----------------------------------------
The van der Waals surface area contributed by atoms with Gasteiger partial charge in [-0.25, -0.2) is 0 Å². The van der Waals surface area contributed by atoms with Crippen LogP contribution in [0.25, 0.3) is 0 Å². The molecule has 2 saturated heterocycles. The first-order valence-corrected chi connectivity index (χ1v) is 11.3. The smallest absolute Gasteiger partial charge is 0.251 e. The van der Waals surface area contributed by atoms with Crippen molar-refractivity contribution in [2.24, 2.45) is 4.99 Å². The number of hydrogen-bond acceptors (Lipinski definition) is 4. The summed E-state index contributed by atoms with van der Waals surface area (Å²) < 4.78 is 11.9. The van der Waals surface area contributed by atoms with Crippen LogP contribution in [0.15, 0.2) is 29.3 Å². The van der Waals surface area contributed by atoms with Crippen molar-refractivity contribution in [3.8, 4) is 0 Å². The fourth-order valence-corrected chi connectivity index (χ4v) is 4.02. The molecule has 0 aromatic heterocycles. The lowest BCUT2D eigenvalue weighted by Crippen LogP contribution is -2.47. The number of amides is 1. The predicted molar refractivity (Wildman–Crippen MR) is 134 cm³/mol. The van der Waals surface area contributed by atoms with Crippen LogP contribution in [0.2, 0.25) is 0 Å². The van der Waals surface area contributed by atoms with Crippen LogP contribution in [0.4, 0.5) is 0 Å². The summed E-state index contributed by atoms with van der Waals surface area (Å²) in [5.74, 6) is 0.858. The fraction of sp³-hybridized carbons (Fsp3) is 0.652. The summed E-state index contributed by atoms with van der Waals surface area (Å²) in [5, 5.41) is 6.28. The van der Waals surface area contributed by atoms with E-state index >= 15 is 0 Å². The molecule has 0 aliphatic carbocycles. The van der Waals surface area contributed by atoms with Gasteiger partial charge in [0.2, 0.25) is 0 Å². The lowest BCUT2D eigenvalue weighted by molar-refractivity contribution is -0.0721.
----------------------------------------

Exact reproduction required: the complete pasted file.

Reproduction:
The van der Waals surface area contributed by atoms with Gasteiger partial charge in [-0.25, -0.2) is 0 Å². The van der Waals surface area contributed by atoms with Crippen LogP contribution in [0.25, 0.3) is 0 Å². The molecule has 2 saturated heterocycles. The first-order valence-corrected chi connectivity index (χ1v) is 11.3. The smallest absolute Gasteiger partial charge is 0.251 e. The van der Waals surface area contributed by atoms with Crippen molar-refractivity contribution in [2.24, 2.45) is 4.99 Å². The number of hydrogen-bond acceptors (Lipinski definition) is 4. The summed E-state index contributed by atoms with van der Waals surface area (Å²) < 4.78 is 11.9. The van der Waals surface area contributed by atoms with Crippen LogP contribution in [0.15, 0.2) is 29.3 Å². The van der Waals surface area contributed by atoms with Crippen molar-refractivity contribution in [3.8, 4) is 0 Å². The fourth-order valence-corrected chi connectivity index (χ4v) is 4.02. The molecule has 0 aromatic heterocycles. The lowest BCUT2D eigenvalue weighted by Crippen LogP contribution is -2.47. The number of amides is 1. The predicted molar refractivity (Wildman–Crippen MR) is 134 cm³/mol. The van der Waals surface area contributed by atoms with Crippen LogP contribution in [0.2, 0.25) is 0 Å². The van der Waals surface area contributed by atoms with Crippen LogP contribution in [0.4, 0.5) is 0 Å². The summed E-state index contributed by atoms with van der Waals surface area (Å²) in [5.74, 6) is 0.858. The fraction of sp³-hybridized carbons (Fsp3) is 0.652. The summed E-state index contributed by atoms with van der Waals surface area (Å²) in [5, 5.41) is 6.28. The van der Waals surface area contributed by atoms with E-state index >= 15 is 0 Å². The molecule has 0 aliphatic carbocycles. The van der Waals surface area contributed by atoms with Gasteiger partial charge in [0.2, 0.25) is 0 Å². The lowest BCUT2D eigenvalue weighted by molar-refractivity contribution is -0.0721.